Communicating the importance of your work in a clear and concise manner to wide audiences is an important skill that can increase the success of job searches, funding proposals, and professional networking. The Three Minute Thesis (3MT®) is designed to give students a chance to polish these skills as part of an energizing, fun, and challenging academic competition.
What is 3MT®?
3MT® is a research communication competition where PhD students present their doctoral research to a non-specialist audience using only one single visual aid—all in three minutes. This exercise encourages graduate students to think about their research from an outsider’s perspective, hones their presentation skills, and provides a forum for a cross-disciplinary exchange of exciting ideas and information.
How Does 3MT® Work?
The preliminary elimination round will be held in March 2020. The Top 10 finalists will advance to compete in the final round at the Mason Graduate Interdisciplinary Conference in April 2020.
Registration for 3MT®
The Three Minute Thesis (3MT®) 2020 Application can be found here.
The Mason 3MT® competition will be held as part of the Mason Graduate Interdisciplinary Conference on Friday, March 27, 2020 at the Fairfax Campus. Registration will be capped at 50 entrants. Anyone registered after the first 50 entrants will be placed on a wait list. Registration will close on Friday, February 7, 2020. Your registration status will be confirmed via email within 48 hours. A preliminary elimination round will be held Friday, February 28 at the Fairfax Campus. Note: Only PhD students who have advanced to candidacy by the deadline are eligible to participate.
The final round will be held Friday, March 27, 2020 in conjunction with the Mason Graduate Interdisciplinary Conference.
Congratulations to Mason's 2020 3MT® Winners and Participants
The Mason Three-Minute Thesis (3MT®) final round of competition was held remotely on Saturday, May 9. Links to the recorded presentations will be published as they become available. Please join the Office of Graduate Education in recognizing the 10 Finalists (in the order they presented) who showcased their research for the University community:
“Preparing Undergraduate Nurses to Practice to the Full Extent of Their Education and Training”
“Profit vs. Purpose – Digital Crowdfunding as an Example”
“Teaching Youth Their Rights: A Randomized Controlled Trial”
“Existing Barriers and Interventions to Increase the Rate of Tdap Vaccination in Pregnancy”
“Secure and Privacy-Preserving Machine Learning”
“Puppetmasters: The Drivers and Consequences of U.S. Strategic Choice Regarding Regime Change”
“Antimicrobial Peptides - The Antiviral Ninjas”
Brian Neville, Rehabilitation Science, CHHS
"Precision Rehabilitation: One Step Closer”
“Reaching into the Pocket of Rocket Science: Modifying Transport Analysis to Arm Motor Control”
“Pretend Play Across the Preschool Years”
Special thanks to our esteemed panel of judges:
Ms. Dulce Carrillo, Coordinator of Community Engagement, Department of School and Community Relations, Arlington Public Schools
Dr. Robert Duncan, Principal Investigator, Food and Drug Administration
Dr. Daniel Fisher, Project Director, National Humanities Alliance
Dr. Brooke Gowl, Associate Director of Research Development, CHSS, George Mason University
Dr. Hina Mehta, Director, Office of Technology Transfer, George Mason University
Dr. Hironao Okahana, Vice President, Research and Knowledge Development, Council of Graduate Schools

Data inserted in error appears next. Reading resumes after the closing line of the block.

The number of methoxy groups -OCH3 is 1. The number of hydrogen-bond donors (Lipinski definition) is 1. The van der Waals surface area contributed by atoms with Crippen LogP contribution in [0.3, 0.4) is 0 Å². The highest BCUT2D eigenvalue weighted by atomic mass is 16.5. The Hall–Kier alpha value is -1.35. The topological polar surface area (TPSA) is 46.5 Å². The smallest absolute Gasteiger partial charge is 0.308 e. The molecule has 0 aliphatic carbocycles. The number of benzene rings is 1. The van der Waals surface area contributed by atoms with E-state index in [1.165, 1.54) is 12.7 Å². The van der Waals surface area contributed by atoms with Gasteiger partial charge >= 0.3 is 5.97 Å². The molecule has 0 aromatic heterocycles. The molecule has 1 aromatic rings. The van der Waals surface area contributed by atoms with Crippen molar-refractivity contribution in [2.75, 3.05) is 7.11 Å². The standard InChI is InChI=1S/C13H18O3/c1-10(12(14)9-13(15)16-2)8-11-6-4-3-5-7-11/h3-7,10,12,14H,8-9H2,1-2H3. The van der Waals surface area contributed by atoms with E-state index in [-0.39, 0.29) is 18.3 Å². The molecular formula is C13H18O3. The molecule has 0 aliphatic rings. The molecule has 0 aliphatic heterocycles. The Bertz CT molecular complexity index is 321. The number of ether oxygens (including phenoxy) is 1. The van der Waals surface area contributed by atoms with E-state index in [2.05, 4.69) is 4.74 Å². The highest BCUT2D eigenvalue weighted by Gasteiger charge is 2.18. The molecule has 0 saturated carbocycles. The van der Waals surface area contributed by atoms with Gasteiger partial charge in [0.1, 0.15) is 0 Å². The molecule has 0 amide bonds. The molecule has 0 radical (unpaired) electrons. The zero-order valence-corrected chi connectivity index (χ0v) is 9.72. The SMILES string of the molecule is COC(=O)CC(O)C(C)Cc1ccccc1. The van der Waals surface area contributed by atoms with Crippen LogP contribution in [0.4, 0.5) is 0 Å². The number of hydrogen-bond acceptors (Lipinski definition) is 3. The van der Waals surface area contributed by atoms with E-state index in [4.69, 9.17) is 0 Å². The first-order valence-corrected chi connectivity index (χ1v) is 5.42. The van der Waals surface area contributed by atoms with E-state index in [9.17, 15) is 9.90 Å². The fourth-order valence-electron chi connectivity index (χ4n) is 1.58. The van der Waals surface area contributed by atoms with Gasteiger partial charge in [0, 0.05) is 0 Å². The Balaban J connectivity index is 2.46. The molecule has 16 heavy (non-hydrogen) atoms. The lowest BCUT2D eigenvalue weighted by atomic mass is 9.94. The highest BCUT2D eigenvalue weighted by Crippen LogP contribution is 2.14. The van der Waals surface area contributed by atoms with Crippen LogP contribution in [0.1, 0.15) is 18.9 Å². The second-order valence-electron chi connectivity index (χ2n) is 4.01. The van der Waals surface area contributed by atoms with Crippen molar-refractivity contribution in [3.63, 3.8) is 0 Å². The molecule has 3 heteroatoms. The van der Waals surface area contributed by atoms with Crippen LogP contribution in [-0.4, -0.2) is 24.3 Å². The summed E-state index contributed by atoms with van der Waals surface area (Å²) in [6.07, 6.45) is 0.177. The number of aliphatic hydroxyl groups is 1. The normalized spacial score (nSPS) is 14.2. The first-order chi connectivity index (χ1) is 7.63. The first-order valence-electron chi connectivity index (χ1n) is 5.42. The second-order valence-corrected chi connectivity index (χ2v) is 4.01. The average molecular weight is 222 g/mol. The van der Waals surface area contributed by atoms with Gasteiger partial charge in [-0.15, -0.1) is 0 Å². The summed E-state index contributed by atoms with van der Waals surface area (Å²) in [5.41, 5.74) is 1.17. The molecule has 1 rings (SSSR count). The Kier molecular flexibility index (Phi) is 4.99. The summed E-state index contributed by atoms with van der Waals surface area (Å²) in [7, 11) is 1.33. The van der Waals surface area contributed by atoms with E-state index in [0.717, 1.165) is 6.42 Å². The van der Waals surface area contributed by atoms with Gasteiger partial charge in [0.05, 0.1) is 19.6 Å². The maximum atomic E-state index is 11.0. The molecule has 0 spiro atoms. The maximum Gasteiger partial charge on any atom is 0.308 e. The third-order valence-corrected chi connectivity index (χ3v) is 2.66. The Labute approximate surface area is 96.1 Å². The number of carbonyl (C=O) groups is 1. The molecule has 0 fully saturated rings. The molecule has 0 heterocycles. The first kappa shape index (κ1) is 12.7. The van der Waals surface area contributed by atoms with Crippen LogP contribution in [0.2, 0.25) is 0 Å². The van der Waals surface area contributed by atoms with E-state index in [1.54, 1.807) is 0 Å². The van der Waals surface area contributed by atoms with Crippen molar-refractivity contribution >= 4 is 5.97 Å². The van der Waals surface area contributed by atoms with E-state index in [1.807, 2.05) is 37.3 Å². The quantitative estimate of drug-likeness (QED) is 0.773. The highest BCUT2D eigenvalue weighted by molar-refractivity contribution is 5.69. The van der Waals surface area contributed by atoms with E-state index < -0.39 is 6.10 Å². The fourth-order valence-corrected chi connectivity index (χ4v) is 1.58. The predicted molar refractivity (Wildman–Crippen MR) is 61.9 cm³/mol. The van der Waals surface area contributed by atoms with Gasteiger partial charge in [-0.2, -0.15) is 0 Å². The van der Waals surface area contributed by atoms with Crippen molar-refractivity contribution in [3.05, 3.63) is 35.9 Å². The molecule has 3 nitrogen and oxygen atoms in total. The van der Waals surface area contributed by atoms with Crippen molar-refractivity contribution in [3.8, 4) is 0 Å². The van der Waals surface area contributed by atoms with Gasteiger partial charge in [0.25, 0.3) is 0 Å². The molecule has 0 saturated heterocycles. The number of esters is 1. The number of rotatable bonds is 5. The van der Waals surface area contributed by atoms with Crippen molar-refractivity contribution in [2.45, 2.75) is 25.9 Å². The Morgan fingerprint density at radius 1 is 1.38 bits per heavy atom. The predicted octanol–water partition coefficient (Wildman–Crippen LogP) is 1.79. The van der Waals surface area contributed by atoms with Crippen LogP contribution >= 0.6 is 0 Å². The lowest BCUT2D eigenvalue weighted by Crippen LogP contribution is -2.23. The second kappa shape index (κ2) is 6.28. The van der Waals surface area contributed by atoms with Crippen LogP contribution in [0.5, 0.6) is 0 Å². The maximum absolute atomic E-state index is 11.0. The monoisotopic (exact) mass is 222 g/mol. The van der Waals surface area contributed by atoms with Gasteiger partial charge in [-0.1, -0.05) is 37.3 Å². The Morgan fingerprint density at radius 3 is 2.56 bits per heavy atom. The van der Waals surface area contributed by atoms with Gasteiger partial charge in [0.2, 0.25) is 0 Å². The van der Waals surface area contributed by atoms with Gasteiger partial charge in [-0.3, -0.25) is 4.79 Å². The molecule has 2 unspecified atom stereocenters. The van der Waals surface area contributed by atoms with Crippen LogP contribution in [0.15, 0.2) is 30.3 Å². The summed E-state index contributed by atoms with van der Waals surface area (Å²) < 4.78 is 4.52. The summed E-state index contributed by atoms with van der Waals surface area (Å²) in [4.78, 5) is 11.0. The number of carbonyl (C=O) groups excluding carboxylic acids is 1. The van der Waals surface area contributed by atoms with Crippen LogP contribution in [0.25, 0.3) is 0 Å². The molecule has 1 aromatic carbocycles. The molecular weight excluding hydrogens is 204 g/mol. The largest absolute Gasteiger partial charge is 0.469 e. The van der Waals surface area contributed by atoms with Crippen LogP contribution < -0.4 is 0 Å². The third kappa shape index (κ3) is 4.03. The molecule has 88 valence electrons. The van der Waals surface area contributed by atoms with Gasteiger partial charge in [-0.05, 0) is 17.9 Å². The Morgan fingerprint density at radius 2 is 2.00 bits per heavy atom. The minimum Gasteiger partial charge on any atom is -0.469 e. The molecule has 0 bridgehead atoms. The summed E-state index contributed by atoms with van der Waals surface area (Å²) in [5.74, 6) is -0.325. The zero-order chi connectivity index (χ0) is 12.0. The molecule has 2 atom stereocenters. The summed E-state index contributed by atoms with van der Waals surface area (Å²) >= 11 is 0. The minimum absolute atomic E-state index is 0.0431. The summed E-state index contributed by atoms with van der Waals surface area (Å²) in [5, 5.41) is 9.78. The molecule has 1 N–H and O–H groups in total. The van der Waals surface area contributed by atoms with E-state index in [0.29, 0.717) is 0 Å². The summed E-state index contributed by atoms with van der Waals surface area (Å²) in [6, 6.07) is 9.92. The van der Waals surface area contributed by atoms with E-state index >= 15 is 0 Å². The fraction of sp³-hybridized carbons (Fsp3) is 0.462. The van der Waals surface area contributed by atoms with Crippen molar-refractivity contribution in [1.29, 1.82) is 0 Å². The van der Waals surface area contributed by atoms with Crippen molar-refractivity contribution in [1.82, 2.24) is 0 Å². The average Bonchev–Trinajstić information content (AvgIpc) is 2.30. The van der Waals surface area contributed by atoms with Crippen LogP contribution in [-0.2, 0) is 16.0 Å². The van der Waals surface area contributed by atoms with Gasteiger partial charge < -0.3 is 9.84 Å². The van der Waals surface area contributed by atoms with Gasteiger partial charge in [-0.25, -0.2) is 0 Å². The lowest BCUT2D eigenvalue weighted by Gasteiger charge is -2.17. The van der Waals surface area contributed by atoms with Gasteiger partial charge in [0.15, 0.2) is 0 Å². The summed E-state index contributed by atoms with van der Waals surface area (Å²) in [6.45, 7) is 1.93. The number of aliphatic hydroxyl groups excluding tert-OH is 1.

Congratulations to the 2020 Mason 3MT® Winners:
First Place ($1,000): Brittany Thompson, Psychology, CHSS
Second Place ($750): Syeda Khadija Zaidi-Rashid, Bioengineering, VSE
Third Place ($500): Kate Doyle Feingold, Criminology, Law & Society, CHSS
Third Place ($500): Angela Gill, Public Policy, SCHAR
Second Place: $750
Third Place: $500
Rules for Presentations
- Presentations must commence from the stage.
- Presentations are considered to have commenced when a presenter starts the presentation through either movement or speech.
- A single, static PowerPoint slide is permitted. No slide transitions, animations, or “movement” of any description are allowed. The slide is to be presented from the beginning of the presentation.
- No additional electronic media (e.g., sound and video files) are permitted.
- Presentations must be spoken word (i.e., no poems, raps, or songs).
- No additional props (e.g., note cards, costumes, musical instruments, or laboratory equipment) are permitted.
- The decision of the adjudicating panel is final.
- Did the presentation provide an understanding of the background to the research question being addressed and its significance?
- Did the presentation clearly describe the key results of the research including conclusions and outcomes?
- Did the presentation follow a clear and logical sequence?
- Were the thesis topic, key results, and research significance and outcomes communicated in language appropriate to a non-specialist audience?
- Did the speaker avoid scientific jargon, explain terminology, and provide adequate background information to illustrate points?
- Did the presenter spend adequate time on each element of their presentation, or did they elaborate for too long on one aspect, or was the presentation rushed?
Engagement & Communication
- Did the presentation make the audience want to know more?
- Was the presenter careful not to trivialize or generalize their research?
- Did the presenter convey enthusiasm for their research?
- Did the presenter capture and maintain the audience’s attention?
- Did the speaker have sufficient stage presence, eye contact and vocal range; maintain a steady pace, and have a confident stance?
- Did the PowerPoint slide enhance the presentation? Was it clear, legible, and concise?